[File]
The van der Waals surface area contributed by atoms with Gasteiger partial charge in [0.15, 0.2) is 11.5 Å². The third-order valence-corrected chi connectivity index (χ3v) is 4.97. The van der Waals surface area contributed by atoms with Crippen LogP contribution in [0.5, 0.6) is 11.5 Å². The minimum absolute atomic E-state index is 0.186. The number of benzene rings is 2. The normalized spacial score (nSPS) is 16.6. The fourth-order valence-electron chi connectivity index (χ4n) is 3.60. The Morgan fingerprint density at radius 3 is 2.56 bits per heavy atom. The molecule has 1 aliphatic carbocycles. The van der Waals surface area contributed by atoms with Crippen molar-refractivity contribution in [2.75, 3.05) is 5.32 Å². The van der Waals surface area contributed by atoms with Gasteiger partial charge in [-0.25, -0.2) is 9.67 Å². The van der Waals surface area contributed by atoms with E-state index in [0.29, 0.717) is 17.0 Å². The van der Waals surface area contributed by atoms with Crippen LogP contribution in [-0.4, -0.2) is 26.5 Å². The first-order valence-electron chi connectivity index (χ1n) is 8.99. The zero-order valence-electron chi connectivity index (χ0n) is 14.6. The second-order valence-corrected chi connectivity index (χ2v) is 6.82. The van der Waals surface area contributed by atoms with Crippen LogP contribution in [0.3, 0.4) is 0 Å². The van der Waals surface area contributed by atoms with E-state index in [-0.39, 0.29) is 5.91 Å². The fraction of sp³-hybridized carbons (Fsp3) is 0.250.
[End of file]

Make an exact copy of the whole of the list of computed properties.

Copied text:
The van der Waals surface area contributed by atoms with Gasteiger partial charge in [0.15, 0.2) is 11.5 Å². The third-order valence-corrected chi connectivity index (χ3v) is 4.97. The van der Waals surface area contributed by atoms with Crippen LogP contribution in [0.5, 0.6) is 11.5 Å². The minimum absolute atomic E-state index is 0.186. The number of benzene rings is 2. The normalized spacial score (nSPS) is 16.6. The fourth-order valence-electron chi connectivity index (χ4n) is 3.60. The Morgan fingerprint density at radius 3 is 2.56 bits per heavy atom. The molecule has 1 aliphatic carbocycles. The van der Waals surface area contributed by atoms with Crippen molar-refractivity contribution in [2.75, 3.05) is 5.32 Å². The van der Waals surface area contributed by atoms with Gasteiger partial charge in [-0.25, -0.2) is 9.67 Å². The van der Waals surface area contributed by atoms with E-state index in [0.29, 0.717) is 17.0 Å². The van der Waals surface area contributed by atoms with Crippen LogP contribution in [-0.4, -0.2) is 26.5 Å². The first-order valence-electron chi connectivity index (χ1n) is 8.99. The zero-order valence-electron chi connectivity index (χ0n) is 14.6. The second-order valence-corrected chi connectivity index (χ2v) is 6.82. The van der Waals surface area contributed by atoms with Crippen LogP contribution in [0.3, 0.4) is 0 Å². The van der Waals surface area contributed by atoms with E-state index in [-0.39, 0.29) is 5.91 Å². The fraction of sp³-hybridized carbons (Fsp3) is 0.250.